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  1. #1

    Is there a burnable filament out there? And Which 3D printer supports it?

    Hello.
    Like title says, is there a filament that is healthy to burn? I'm looking to buy a 3D printer to help creating support structures for my ceramics that can later be burnt in the kiln "healthily". (Performing the kiln fire at school so it has to be safe).
    Does anyone know if theres any natural based filaments out there? PLA (cornstarch based) seem to have toxins and a strong ill smell according to my research.

    Thanks!

  2. #2
    Technologist TommyDee's Avatar
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    There are some filaments designed for investment casting that are considered low ash... and IIRC, it is PLA based. Avoid ABS, obviously, but it seems with good ventilation, PLA shouldn't be an issue. Then again, can you add a step by making a wax cast from a PLA master... or any printed master?

    Maker's Muse did a flameout test with various materials. Nothing scientific but fun to watch. He was focused on self-extinguishing.
    I'll see if I can find the investment casting video again.

    Oh, and I've seen chocolate printers!

  3. #3
    Technologist TommyDee's Avatar
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    Looks remarkably similar to a CubePro.

  4. #4
    Technologist TommyDee's Avatar
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    ... tada



    Maybe something useful to glean from the video.

  5. #5
    Super Moderator curious aardvark's Avatar
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    there's a chocolate printing add on that you can attach to most i3's.
    Not cheap though.

  6. #6
    Quote Originally Posted by TommyDee View Post
    There are some filaments designed for investment casting that are considered low ash... and IIRC, it is PLA based. Avoid ABS, obviously, but it seems with good ventilation, PLA shouldn't be an issue. Then again, can you add a step by making a wax cast from a PLA master... or any printed master?<br>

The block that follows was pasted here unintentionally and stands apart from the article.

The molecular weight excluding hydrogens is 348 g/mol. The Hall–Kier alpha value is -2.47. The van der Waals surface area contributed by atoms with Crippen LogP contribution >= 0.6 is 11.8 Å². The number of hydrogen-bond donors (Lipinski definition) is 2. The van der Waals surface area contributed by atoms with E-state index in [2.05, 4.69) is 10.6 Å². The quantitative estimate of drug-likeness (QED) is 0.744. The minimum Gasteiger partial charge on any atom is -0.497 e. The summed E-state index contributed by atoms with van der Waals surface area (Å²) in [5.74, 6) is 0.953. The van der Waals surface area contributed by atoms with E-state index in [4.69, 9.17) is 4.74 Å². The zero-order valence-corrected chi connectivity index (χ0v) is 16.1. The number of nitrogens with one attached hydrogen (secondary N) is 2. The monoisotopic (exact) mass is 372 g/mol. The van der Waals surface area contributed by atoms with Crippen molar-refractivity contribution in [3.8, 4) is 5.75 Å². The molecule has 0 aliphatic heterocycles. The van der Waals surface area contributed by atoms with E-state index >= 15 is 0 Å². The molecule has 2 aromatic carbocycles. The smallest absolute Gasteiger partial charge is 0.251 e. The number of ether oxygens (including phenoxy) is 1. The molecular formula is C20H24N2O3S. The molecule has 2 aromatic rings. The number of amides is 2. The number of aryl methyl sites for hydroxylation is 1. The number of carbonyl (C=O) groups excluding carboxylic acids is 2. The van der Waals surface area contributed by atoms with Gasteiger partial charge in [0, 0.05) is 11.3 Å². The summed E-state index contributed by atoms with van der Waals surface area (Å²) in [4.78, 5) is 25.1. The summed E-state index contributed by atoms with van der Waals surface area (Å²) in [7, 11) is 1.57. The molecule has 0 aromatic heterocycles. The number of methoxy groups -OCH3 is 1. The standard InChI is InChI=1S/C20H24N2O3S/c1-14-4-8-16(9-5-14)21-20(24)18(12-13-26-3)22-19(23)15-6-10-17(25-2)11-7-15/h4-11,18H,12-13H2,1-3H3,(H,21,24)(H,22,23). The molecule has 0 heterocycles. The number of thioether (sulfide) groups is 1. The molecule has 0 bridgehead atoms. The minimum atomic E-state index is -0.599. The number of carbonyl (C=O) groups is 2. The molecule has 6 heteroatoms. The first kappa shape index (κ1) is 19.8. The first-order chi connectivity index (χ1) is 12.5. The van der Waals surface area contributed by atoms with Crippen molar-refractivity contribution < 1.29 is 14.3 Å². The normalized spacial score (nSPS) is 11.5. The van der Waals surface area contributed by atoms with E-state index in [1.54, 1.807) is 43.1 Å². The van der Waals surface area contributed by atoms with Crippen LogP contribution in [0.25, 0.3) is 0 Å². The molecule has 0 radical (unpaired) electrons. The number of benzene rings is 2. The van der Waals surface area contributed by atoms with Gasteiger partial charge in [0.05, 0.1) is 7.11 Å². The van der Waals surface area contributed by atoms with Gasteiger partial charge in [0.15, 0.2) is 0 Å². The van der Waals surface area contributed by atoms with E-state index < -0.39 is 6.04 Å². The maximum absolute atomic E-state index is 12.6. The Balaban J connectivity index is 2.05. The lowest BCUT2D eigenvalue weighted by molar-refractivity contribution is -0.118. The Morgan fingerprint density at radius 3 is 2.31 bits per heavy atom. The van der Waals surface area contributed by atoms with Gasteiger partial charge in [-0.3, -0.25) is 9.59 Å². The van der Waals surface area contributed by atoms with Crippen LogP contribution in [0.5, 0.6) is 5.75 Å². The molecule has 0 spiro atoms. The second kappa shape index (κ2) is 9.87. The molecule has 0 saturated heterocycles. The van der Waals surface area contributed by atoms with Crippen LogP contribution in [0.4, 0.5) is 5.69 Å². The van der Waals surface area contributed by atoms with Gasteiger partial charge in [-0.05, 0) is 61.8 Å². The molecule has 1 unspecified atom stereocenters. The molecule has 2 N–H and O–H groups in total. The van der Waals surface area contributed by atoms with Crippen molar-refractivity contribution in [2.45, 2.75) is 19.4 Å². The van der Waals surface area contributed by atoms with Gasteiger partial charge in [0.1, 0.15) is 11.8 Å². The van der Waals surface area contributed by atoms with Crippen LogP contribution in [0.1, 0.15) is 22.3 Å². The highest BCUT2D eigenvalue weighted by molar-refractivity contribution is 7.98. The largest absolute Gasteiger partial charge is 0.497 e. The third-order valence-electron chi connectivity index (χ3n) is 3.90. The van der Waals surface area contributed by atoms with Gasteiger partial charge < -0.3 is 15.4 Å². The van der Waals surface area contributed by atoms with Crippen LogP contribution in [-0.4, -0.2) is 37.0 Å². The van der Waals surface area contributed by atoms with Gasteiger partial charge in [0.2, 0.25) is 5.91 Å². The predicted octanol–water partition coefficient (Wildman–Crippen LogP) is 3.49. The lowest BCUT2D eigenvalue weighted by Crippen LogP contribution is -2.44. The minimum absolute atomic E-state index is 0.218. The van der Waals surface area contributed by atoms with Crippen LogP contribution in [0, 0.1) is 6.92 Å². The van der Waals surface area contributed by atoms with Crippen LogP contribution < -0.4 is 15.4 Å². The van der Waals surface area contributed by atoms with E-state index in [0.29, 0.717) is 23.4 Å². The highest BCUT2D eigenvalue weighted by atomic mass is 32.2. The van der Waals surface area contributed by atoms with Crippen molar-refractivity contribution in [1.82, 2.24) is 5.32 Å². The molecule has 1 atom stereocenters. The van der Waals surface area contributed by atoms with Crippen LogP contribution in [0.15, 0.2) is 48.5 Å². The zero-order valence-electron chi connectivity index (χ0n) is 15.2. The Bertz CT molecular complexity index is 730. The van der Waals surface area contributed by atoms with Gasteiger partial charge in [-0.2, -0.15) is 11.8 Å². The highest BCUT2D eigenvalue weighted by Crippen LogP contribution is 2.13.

<br>
    Maker's Muse did a flameout test with various materials. Nothing scientific but fun to watch. He was focused on self-extinguishing.<br>
    I'll see if I can find the investment casting video again.<br>
    <br>
    Oh, and I've seen chocolate printers! <img src="images/smilies/smile.png" border="0" alt="" title="Smile" smilieid="1" class="inlineimg">
    Thanks for the information! I read about PLA last night and it said to be quite strong smelling when burnt and have toxins "dangerous for kids". That video was amazing and it seems like a great way to manufacture a larger scale of products. I'm working directly with ceramics though so I'm looking for a solution where it can be free handed but held up by an inner structure. Think more artsy objects rather than dinnerware etc.

    It's very common that we use splints, wood, paper as support structures that later will just burn out. I found this great website yesterday listing different materials. Have you heard of HIPS filament? And my mind was blown away when i find this wood filament too.

    I haven't invested in a 3D printer but I was thinking about getting something cheap and simple like the Creality3D. Would the spools work on that machine you think?

    Links: HIPS: https://www.allthat3d.com/3d-printer-filament#hips
    HIPS Detailed info: https://www.allthat3d.com/hips-filament/
    Wood Filament: https://www.allthat3d.com/3d-printer-filament#wood

    Amazon link: https://www.amazon.com/gp/product/B0...49cb21cd8c5eb2

    Thank you soo much for sharing the videos and the info. Its much appreciated and very informative!

  7. #7
    Technologist TommyDee's Avatar
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    And thanks for sharing back as well. Happy Printing when you get to it

  8. #8
    I would recommend an Anet E12 printer as the perfect extruder. It has served me very well and will handle a huge variety of jobs, it supports TPU filament and I assembled it in relatively short time, compared to other printers. You can find it on dibbsto, check them out on google and make sure to type in 3d printer after to go to that page!!

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